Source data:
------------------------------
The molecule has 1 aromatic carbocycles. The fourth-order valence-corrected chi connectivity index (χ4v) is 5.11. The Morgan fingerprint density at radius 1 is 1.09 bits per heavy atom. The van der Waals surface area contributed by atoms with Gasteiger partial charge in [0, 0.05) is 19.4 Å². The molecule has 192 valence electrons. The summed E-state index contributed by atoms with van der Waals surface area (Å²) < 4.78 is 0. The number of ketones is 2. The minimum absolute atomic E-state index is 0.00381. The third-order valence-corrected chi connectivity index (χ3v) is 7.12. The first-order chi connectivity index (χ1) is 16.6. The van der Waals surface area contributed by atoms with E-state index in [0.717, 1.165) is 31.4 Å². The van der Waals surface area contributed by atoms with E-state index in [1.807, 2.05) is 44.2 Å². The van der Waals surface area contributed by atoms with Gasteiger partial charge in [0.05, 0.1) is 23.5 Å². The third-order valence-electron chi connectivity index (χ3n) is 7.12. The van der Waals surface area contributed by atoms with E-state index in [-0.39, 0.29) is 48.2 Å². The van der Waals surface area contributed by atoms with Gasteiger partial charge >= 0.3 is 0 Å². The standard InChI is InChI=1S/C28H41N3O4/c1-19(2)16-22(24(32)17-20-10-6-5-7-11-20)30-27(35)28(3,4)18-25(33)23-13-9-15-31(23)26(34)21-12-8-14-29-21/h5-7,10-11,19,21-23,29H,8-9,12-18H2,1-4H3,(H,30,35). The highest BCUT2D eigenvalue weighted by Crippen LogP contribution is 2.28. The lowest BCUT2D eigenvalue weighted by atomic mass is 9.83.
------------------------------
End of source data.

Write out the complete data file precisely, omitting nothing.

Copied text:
The molecule has 1 aromatic carbocycles. The fourth-order valence-corrected chi connectivity index (χ4v) is 5.11. The Morgan fingerprint density at radius 1 is 1.09 bits per heavy atom. The van der Waals surface area contributed by atoms with Gasteiger partial charge in [0, 0.05) is 19.4 Å². The molecule has 192 valence electrons. The summed E-state index contributed by atoms with van der Waals surface area (Å²) < 4.78 is 0. The number of ketones is 2. The minimum absolute atomic E-state index is 0.00381. The third-order valence-corrected chi connectivity index (χ3v) is 7.12. The first-order chi connectivity index (χ1) is 16.6. The van der Waals surface area contributed by atoms with E-state index in [0.717, 1.165) is 31.4 Å². The van der Waals surface area contributed by atoms with E-state index in [1.807, 2.05) is 44.2 Å². The van der Waals surface area contributed by atoms with Gasteiger partial charge in [0.05, 0.1) is 23.5 Å². The third-order valence-electron chi connectivity index (χ3n) is 7.12. The van der Waals surface area contributed by atoms with E-state index in [-0.39, 0.29) is 48.2 Å². The van der Waals surface area contributed by atoms with Gasteiger partial charge >= 0.3 is 0 Å². The standard InChI is InChI=1S/C28H41N3O4/c1-19(2)16-22(24(32)17-20-10-6-5-7-11-20)30-27(35)28(3,4)18-25(33)23-13-9-15-31(23)26(34)21-12-8-14-29-21/h5-7,10-11,19,21-23,29H,8-9,12-18H2,1-4H3,(H,30,35). The highest BCUT2D eigenvalue weighted by Crippen LogP contribution is 2.28. The lowest BCUT2D eigenvalue weighted by atomic mass is 9.83.